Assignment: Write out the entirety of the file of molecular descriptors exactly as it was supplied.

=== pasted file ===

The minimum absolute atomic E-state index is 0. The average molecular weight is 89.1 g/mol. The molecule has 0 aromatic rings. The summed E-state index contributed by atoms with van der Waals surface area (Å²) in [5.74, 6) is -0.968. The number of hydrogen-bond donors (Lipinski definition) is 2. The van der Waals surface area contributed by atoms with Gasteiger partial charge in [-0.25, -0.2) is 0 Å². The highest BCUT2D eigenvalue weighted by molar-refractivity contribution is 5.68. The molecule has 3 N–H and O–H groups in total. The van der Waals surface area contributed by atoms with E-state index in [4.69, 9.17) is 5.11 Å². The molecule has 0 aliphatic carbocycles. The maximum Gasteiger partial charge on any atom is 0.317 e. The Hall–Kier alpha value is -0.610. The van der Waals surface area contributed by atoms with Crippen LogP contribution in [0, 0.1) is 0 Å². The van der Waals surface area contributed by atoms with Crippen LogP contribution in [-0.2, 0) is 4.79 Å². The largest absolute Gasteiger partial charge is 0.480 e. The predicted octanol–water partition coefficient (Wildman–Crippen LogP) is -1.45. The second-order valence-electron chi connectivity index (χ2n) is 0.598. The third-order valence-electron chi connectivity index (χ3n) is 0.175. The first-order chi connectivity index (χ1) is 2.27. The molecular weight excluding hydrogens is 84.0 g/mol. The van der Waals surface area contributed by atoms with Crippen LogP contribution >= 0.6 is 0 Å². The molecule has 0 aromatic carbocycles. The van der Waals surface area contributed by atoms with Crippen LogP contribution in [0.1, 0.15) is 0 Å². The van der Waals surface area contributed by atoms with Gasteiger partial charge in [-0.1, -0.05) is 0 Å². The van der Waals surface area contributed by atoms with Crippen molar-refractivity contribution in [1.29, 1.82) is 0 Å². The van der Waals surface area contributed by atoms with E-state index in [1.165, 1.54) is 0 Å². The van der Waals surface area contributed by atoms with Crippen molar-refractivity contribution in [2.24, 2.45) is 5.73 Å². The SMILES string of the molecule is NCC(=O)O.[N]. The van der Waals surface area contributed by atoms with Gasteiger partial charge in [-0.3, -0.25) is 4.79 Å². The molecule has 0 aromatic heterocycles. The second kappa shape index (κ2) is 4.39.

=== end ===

The minimum absolute atomic E-state index is 0. The average molecular weight is 89.1 g/mol. The molecule has 0 aromatic rings. The summed E-state index contributed by atoms with van der Waals surface area (Å²) in [5.74, 6) is -0.968. The number of hydrogen-bond donors (Lipinski definition) is 2. The van der Waals surface area contributed by atoms with Gasteiger partial charge in [-0.25, -0.2) is 0 Å². The highest BCUT2D eigenvalue weighted by molar-refractivity contribution is 5.68. The molecule has 3 N–H and O–H groups in total. The van der Waals surface area contributed by atoms with E-state index in [4.69, 9.17) is 5.11 Å². The molecule has 0 aliphatic carbocycles. The maximum Gasteiger partial charge on any atom is 0.317 e. The Hall–Kier alpha value is -0.610. The van der Waals surface area contributed by atoms with Crippen LogP contribution in [0, 0.1) is 0 Å². The van der Waals surface area contributed by atoms with Crippen LogP contribution in [-0.2, 0) is 4.79 Å². The largest absolute Gasteiger partial charge is 0.480 e. The predicted octanol–water partition coefficient (Wildman–Crippen LogP) is -1.45. The second-order valence-electron chi connectivity index (χ2n) is 0.598. The third-order valence-electron chi connectivity index (χ3n) is 0.175. The first-order chi connectivity index (χ1) is 2.27. The molecular weight excluding hydrogens is 84.0 g/mol. The van der Waals surface area contributed by atoms with Crippen LogP contribution >= 0.6 is 0 Å². The molecule has 0 aromatic carbocycles. The van der Waals surface area contributed by atoms with Crippen LogP contribution in [0.1, 0.15) is 0 Å². The van der Waals surface area contributed by atoms with Gasteiger partial charge in [-0.1, -0.05) is 0 Å². The van der Waals surface area contributed by atoms with Crippen molar-refractivity contribution in [1.29, 1.82) is 0 Å². The van der Waals surface area contributed by atoms with E-state index in [1.165, 1.54) is 0 Å². The van der Waals surface area contributed by atoms with Crippen molar-refractivity contribution in [2.24, 2.45) is 5.73 Å². The SMILES string of the molecule is NCC(=O)O.[N]. The van der Waals surface area contributed by atoms with Gasteiger partial charge in [-0.3, -0.25) is 4.79 Å². The molecule has 0 aromatic heterocycles. The second kappa shape index (κ2) is 4.39.